This is the gap that U=U aims to close.

Gaps in current HIV prevention programmes

Government has highlighted a number of HIV prevention programmes to reduce the annual number of new infections to less that 100 000 by 2022. These programmes include prevention of mother-to-child transmission, condom distribution, voluntary medical male circumcision and PrEP.

All these programmes are important, but what is lacking is explicit acknowledgement that the best way to prevent infections is to help people living with HIV to become non-infectious.

What is lacking is the vision and ambition of a campaign like U=U.

Government deserves credit for its universal test-and-treat policy that seeks to ensure that people living with HIV start treatment as soon as they are diagnosed.

Programmes such as Central Chronic Medicines Dispensing and Distribution, which make getting hold of ARVs more convenient for people, are a step in the right direction. But these programmes will work better if they can integrate the empowering, client-centred messaging of U=U, which places people living with HIV, rather than government, at the centre of prevention efforts.

The latest estimates from the Thembisa model of HIV in South Africa, which were released last week, indicate that about 7.6 million people (about 13% of the population) were living with HIV in South Africa in 2019.

In addition to people living with HIV who have stopped or never started treatment, there are also those who are in care and collecting their treatment regularly but whose viral loads are not monitored timeously.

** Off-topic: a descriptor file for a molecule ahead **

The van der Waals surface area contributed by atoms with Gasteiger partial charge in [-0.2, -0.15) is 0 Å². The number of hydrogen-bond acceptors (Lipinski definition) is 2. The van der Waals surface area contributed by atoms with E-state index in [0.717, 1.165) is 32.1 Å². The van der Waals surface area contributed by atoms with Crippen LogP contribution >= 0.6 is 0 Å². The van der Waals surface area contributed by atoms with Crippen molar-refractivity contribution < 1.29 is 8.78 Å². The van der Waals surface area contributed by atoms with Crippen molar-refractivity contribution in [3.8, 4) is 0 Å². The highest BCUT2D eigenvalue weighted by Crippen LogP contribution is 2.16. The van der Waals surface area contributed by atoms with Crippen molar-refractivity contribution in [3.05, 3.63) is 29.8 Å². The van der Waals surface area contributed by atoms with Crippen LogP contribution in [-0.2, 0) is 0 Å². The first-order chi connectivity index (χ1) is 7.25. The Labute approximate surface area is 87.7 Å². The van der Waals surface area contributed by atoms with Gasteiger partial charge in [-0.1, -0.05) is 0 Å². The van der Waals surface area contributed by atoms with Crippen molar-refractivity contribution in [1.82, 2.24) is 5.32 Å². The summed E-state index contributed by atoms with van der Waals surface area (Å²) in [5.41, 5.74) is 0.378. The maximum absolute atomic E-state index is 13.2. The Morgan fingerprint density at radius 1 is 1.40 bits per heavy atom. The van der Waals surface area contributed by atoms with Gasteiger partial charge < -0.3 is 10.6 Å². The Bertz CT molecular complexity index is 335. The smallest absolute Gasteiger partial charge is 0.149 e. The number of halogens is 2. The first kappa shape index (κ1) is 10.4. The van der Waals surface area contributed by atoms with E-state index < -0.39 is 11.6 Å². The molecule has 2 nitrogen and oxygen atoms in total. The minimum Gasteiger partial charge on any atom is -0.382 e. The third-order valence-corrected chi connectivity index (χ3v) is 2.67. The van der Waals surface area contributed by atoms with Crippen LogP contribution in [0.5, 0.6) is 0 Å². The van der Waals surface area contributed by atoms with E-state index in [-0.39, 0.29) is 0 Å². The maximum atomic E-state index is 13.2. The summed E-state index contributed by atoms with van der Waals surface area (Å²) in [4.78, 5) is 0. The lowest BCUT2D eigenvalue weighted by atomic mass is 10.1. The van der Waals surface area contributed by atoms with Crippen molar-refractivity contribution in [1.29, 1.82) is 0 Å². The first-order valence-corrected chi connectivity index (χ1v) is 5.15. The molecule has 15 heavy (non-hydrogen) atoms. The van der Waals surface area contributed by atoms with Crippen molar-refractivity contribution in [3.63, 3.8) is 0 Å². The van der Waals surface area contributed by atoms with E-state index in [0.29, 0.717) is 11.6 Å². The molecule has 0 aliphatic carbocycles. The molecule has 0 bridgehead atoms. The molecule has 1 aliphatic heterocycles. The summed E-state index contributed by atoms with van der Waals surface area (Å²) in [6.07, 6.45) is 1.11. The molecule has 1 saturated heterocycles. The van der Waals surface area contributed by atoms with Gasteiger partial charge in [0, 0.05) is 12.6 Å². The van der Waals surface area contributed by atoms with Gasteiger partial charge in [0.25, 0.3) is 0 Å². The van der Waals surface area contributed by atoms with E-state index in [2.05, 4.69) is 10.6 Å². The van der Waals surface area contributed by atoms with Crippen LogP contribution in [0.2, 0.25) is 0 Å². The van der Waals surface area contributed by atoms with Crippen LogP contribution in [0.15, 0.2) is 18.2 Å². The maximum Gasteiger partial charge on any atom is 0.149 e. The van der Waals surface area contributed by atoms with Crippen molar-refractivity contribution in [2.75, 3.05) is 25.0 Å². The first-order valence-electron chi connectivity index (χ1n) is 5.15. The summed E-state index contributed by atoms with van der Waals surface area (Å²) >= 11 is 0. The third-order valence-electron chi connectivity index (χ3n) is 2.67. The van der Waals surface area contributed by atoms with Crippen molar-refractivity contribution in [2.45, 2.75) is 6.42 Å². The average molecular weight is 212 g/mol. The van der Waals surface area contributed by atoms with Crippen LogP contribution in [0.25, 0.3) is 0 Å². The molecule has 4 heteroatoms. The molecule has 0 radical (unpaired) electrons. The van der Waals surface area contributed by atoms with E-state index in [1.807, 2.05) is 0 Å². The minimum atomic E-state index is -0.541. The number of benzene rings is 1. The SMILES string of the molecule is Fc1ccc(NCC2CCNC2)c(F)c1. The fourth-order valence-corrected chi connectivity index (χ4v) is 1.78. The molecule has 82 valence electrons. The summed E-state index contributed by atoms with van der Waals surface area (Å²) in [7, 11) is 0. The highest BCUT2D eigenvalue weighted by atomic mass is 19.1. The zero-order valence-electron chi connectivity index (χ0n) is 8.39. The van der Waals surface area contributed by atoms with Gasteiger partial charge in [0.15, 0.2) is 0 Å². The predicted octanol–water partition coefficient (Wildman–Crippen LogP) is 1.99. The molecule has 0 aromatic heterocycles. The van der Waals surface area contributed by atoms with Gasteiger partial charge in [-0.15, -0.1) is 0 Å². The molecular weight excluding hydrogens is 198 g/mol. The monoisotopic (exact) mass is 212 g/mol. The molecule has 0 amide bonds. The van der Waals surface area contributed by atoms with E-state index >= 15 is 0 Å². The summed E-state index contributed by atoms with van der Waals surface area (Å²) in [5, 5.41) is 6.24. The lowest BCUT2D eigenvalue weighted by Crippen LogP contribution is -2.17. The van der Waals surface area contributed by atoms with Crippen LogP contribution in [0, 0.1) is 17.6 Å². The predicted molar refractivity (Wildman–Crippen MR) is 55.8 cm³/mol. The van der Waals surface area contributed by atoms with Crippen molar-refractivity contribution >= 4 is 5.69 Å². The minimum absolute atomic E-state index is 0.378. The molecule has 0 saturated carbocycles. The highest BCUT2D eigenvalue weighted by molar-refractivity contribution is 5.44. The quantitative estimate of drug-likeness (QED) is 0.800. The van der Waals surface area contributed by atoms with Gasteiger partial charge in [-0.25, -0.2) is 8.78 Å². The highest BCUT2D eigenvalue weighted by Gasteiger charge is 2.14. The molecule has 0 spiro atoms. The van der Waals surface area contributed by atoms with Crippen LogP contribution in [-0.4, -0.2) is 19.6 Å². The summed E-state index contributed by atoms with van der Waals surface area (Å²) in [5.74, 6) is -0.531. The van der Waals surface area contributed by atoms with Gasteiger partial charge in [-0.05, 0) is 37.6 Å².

The first national analysis of repeat viral load testing in South Africa showed that 85% of people on HIV treatment with increasing viral loads received further monitoring, but only half did so within the recommended time. This means that in some cases increased viral loads, which means people become infectious, may not be detected before HIV transmission takes place.

Clearly we also have to ensure that everyone on treatment gets regular viral load tests, that results are communicated swiftly, and that action is taken if results are abnormal.

A powerful solution

People living with HIV, given a chance, have the power to lead the HIV prevention agenda successfully. This is clear from the fact that across all the studies cited above, there were no linked HIV transmissions observed between mixed-HIV-status partners when the partner with HIV was virally suppressed.

In ART we have the tools to allow almost everyone to achieve viral suppression. In our laboratory service, we have the capacity to give everyone regular viral load tests. What is needed is for government to make these services available in an efficient and professional way that keeps people coming back.

Government deserves credit for its universal test-and-treat policy that seeks to ensure that people living with HIV start treatment as soon as they are diagnosed.

But we also need to empower people with knowledge. The goal of the U=U campaign is to increase awareness about the relationship between viral suppression and its ability to halt the sexual transmission of HIV, specifically awareness that people living with HIV who take their ART daily as prescribed, who achieve and maintain an undetectable viral load, cannot sexually transmit HIV to their partners.

Dukashe is an Aids Vaccine Advocacy Coalition fellow 2020, nurse clinician, and HIV prevention and treatment advocate

This article was produced for Spotlight – health journalism in the public interest